RSF author to discuss new memoir ‘In the Afternoon Sun: My Alexandria’ at RSF Library April 26

Julie Hill
Julie Hill Courtesy

Julie Hill keeps going back to the city of her birth, Alexandria, Egypt, both literally and figuratively.

Hill, a Rancho Santa Fe resident, spent the first 20 years of her life in the Egyptian city, in the 1930s, 40s and 50s. In her new memoir, called "In the Afternoon Sun: My Alexandria," she describes a cosmopolitan city, rich with culture, which was home to a number of immigrant communities, including her own Greek family.

More than a half-century after she left to attend graduate school in the United States, Hill still feels the pull of her former home. She first went back 25 years after her departure, and has continued to visit the city periodically over the years.

"I go back because I grew up there, I go back because I drank the water of the Nile," she said.

Book cover
The cover of "In the Afternoon Sun: My Alexandria". Courtesy

Hill will give a talk and sign copies of her book at an event set for 11 a.m. on Thursday, April 26, at the Rancho Santa Fe Library. The free event is hosted by the Rancho Santa Fe Library Guild. Copies of the book will be available for sale.

"In the Afternoon Sun" is Hill's fourth book, which was published last year by the Philippines University Press. The new volume, a memoir, follows three books about her travels to such exotic destinations as Bhutan, Myanmar, India, Ethiopia, Mali and Zimbabwe, and more.

Hill said in the new book, she ventures into the triumphs and challenges of her own life in a way she hasn't done before.

"This is the best-written book because it is also very personal," she said.

Hill's husband of 43 years, Arthur, died 17 years ago, and she only began writing after he passed away. Her first book told of their marriage, and of life in countries around the world during Arthur Hill's career as a diplomat with the United Nations and a staff member of the Ford Foundation.

"It's kept me amused and occupied," she said of her writing. "It's opened a lot of doors."

Hill was born Ioulia Leotsinides in 1936 to parents who had immigrated to Alexandria from Greece. She speaks six languages - French, English, Greek, Italian, Arabic and Farsi. She studied chemistry and physics in graduate school at the University of Minnesota, where she met her husband, an Australian. For many years, she worked as an executive for AT&T, traveling extensively in Asia for her job.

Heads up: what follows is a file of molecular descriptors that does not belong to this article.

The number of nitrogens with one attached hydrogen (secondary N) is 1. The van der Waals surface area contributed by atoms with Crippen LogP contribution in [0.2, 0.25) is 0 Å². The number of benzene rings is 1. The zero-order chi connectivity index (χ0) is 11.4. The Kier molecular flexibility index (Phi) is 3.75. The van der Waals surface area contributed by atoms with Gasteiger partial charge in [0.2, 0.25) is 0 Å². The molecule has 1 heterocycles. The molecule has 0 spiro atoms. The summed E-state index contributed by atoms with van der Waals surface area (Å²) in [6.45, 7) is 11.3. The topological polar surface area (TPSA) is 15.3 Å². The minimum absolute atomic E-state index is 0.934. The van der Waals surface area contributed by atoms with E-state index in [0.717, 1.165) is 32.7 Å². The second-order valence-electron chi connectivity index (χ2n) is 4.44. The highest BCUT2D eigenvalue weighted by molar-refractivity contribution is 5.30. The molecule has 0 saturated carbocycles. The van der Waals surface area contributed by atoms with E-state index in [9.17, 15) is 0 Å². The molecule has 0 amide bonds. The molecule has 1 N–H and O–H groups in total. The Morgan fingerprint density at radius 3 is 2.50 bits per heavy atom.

In her newest book, she writes about the way each different immigrant community in the Alexandria of her youth, whether Greek, British, Italian or French, had its own customs and institutions, such as schools, churches and festivals.

The book delves into intimate family moments, from the lighthearted times when her mother cooked and baked traditional Greek foods, to fights and controversies. The book also covers the period when Alexandria was bombed during World War II.

"It (the book) echoes the life of the Greek community in a time and space that does not exist anymore," Hill said.

In her memory - and the pages of her book - Alexandria is a lovely, seaside city of about 800,000 residents, some 40 percent of whom were foreigners. Today, the city's population has swelled to more than 5 million, and the landmarks she remembers, such as the Corniche, the picturesque seafront road, are either gone or changed dramatically.

"It is dirty, it is dilapidated, it is filthy," she said of today's Alexandria.

Hill and her family continued to live in Alexandria until 1956, when a new Egyptian president, Gamal Abdel Nasser, came to power and kicked all the foreigners out.

"There was not even time to cry," Hill said.

Proceeds from Hill's book will go to charity, primarily to the Scripps Research Foundation, where she has served as a board member.

She's already hard at work on her next book, which chronicles a two-year period in the mid-70s when the couple lived in Afghanistan, where her husband was posted by the U.N. This was before the Russian occupation and the rise of the Taliban, she said, when Afghanistan was known more for its pistachio groves and pastures than for bombs and tanks.

"My heart bleeds, reading and seeing on TV what is going on in Afghanistan," she said.

"In the Afternoon Sun" is available on, and more.

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